I raised a hand. “Sam—”
“No,” she interrupted. “I don’t want to be one of the crazy ones. I don’t want to be scared to bring people into my home. I don’t want my daughter to grow up thinking… this is normal. As nice as you are, it’s just impossible to get any sleep around here knowing there’s this thing in your house that you can’t see, can’t touch, but it can still do things.”
This was different. Apparently it had been some time since I had known Sam the rambunctious teenager. Now she was Sam the concerned mother.
I bit my lip and looked to Martin, who stared down as he scratched his sideburns. “I see,” he said.
“Sam, he has feelings, too.”
“He’s not alive, Lisa.”
“Let’s have a civil discussion before we get into the territory of ultimatums, okay?”
She huffed and went back to folding.
“Martin,” I addressed. “Do you know why you’re still here?”
The ghost shrugged. “I suppose there must be a reason.”
“How did you die?”
“Lung cancer. I’m afraid I picked up some bad habits in youth that were a real nuisance to break.”
Part of me hoped he was an unsolved murder victim, but then I regretted even having that thought.
“So you didn’t stay here to get revenge on anyone?” I asked. “Or make amends with somebody? You don’t have any regrets?”
“You don’t live a life as long as I did without piling up a mountain of regrets, child,” he laughed.
“Can you think of anything that might be holding you back from the afterlife?”
“Hm… Not in particular. I can’t seem to leave this house, however. Is that normal?”
“Yes, ghosts typically attach themselves to a residence,” I lied. I had no idea what I was talking about, but maybe if I sounded professional I could keep this conversation where I wanted it.
“Have you ever meant harm to either Sam or Chloe?”
He gave a fierce shake of his head. “No, absolutely not! Why should I?”
“What did he say?” Sam asked, voice anxious.
“He’s perfectly harmless, Sam,” I assured her. “Why are you so hung up on this? He seems like a wonderful gentleman and he only wants to help!”
Sam took a deep breath and sat down on the couch where the pile of clothes used to be. “I… I don’t want anyone to come by here and have any reason to take Chloe away from me. It’s not just the weird ghost stuff I’m worried about. It’s my sanity level. What if somebody comes here and thinks I’m crazy, or sick, or that the house is too dirty for a child to live in?” Her voice cracked at the end like a dam that was about to burst with the pressure.
“You’re losing the battle,” I breathed. Out loud, to my dismay. She nodded, and burst into tears. Dam broken.
I wrapped my arms around her, and a moment passed. Several moments.
“I… think I might be able to offer something of a solution,” Martin said.
Still holding Sam, I looked to him and nodded for him to continue.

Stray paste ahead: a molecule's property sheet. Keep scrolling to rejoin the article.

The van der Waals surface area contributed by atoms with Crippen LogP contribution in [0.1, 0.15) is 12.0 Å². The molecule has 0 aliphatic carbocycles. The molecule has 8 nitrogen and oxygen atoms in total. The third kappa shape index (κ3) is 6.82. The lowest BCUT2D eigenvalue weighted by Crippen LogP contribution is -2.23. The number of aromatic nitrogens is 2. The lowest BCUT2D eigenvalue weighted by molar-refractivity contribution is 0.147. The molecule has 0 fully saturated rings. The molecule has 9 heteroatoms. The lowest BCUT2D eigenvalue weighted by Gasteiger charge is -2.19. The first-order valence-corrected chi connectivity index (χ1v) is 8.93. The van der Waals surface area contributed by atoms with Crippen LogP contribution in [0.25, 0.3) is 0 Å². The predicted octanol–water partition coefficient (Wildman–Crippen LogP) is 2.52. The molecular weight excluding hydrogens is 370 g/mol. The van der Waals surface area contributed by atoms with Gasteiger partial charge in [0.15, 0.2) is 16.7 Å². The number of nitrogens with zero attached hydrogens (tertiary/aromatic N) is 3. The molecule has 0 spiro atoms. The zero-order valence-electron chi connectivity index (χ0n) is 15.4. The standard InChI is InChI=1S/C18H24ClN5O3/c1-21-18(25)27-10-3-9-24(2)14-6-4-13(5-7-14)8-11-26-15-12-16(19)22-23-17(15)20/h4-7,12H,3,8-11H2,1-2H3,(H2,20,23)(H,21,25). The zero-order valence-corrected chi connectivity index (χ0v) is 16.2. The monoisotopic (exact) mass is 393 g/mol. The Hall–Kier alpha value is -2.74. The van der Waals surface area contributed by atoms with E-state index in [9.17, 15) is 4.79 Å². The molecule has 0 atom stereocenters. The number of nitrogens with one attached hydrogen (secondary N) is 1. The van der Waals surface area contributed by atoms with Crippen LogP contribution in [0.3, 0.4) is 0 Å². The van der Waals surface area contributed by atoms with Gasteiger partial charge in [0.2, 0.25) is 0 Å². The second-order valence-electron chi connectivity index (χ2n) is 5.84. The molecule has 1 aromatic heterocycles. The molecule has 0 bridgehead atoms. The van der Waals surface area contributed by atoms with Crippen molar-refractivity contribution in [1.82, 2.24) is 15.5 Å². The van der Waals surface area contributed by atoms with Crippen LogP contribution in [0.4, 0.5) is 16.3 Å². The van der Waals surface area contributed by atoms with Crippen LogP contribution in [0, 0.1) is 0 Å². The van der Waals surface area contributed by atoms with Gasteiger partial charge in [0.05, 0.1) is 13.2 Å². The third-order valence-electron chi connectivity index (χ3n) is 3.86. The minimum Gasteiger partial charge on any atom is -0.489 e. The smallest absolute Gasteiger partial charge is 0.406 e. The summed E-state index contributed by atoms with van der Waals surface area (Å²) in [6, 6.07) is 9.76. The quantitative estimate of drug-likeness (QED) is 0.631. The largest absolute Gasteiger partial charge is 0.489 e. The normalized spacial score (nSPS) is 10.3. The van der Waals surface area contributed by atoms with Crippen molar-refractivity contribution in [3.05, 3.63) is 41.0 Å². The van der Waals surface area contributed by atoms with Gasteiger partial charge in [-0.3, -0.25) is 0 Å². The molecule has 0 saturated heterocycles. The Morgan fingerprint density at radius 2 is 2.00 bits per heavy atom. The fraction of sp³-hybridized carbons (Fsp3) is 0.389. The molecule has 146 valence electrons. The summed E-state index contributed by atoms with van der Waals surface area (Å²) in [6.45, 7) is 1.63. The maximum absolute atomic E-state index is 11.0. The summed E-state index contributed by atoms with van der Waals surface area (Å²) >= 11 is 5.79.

“It’s admittedly been some time since I practiced law,” he noted. “But I specialized in divorces and custody battles.”
My shoulders relaxed as the tension eased. This was the news both of us needed.
“The trouble is,” Martin said. “I’m not so good at the minute details. I can’t pick up a pen and write, for instance. I could read documents and determine their credibility and provide legal assistance, but it would all have to be indirect, of course.”
“You would do that?” I asked.
“Of course. “The last thing I want is for a daughter to be taken away from her mother. Especially if it’s my fault.”
“What’s he saying?” Sam asked, wiping away the tears.
“He says he can help you with your custody stuff. He’s a divorce lawyer.”
“Well, that’s the short of it, though ‘divorce lawyer’ wasn’t technically the job title,” he put in.
“How could he possibly help with that?”
“He can read the papers for you and help you understand them.”
“He can’t even talk to—”
“Sam, he can talk to me.”
“You’re asking me to take legal advice from a dead person.”
Well, when she put it like that…
“A dead person who cares about you two and genuinely knows more about the situation than you do,” I countered.
“That means you’re offering to help me, too, you know.”
“I’m not going to stand around and watch this happen to you if I can help, Sam.”
She sighed. “Alright, but we do this on my terms. Does he agree?”
“Of course,” Martin said.
“He does,” I translated.
“No more ghost crap. I don’t want anyone to know this place is haunted. Not even if the house is empty and somebody breaks in, okay? No door slamming or floating stuff, okay?”
“Agreed,” I said at Martin’s approval.
“The only time I ever want evidence of your existence is if Lisa is here, got it?”
“And no talking to my daughter. I don’t even want you in the same room as her, whether I know it or not.”
Martin didn’t seem to like that. “Is this an indefinite promise or until the legalities are in order?”
I relayed the message.
Sam frowned. “When I win and get to keep my daughter, we’ll talk about changing these terms then.”
“Understood,” I said for him.
Sam shook her head as if she still wasn’t satisfied.
“Sam?” I asked. She looked to me. “I… I can take care of Chloe for a while. While you’re at work and I’m not busy. I can take a break from painting. It’s cheaper than a babysitter, and having a trusted friend watch your daughter will look better, for whatever that may be worth.”
“I’m not sure you’ll be the best influence on her,” she smiled.
“That’s the idea.” I poked her in the side.
She laughed. “I don’t want to ask you to come over so often, though.”
“Hey, if anything it’s a self-esteem boost. My apartment looks great by comparison. As long as we’re not talking about the exterior.”
“Well, having Chloe over at your place may change things.”
“I’ll just sue you for every time she colors on my walls.”
“Oh God I don’t have that kind of money. You’re going to have to hide all the writing implements in your house, she loves drawing. Especially on things she shouldn’t.”
That brought up a question I hadn’t considered. What would happen if you just scribbled with my magic Sharpie? Would it fizzle out like words not written in cursive?
“Well, Doc and I should probably get going,” I said, getting up from the chair. Doc was still rolling around in the popsicle puddle, which was now smeared everywhere. “Sorry about that.”
“Oh, don’t worry about it,” Sam said. “It won’t be any harder to clean up now.”
She followed me to the front door, with Martin staying behind. I waved goodbye, and he gave me a warm smile on my way out. As soon as he thought I wasn’t looking, though, I saw the warm expression vanish. He probably wished he could be of more use.
“Thanks again, for everything,” Sam said, opening the door.
“No problem,” I said, giving her a hug. “Come on, Doc!”
While we were waiting, I thought of one extra thing. “Don’t forget Martin can hear you. Tell him that if he ever needs to talk to you—or, well, me as it so happens—you two should establish a signal. Like a red crayon in the sink means he needs to talk. I don’t know, you’ll probably think of a better signal. But once you do figure out a signal, let me know and I’ll come as soon as I can, got it?”
“I will,” she nodded. The smile on her face was clearly a polite one. The kind of smile she gave when she was thankful, but still worried. I couldn’t blame her.
“It was nice to see you,” I said, walking out the door.
“Lisa?” she called after me. I turned. “I’m glad I’m not the only crazy one.”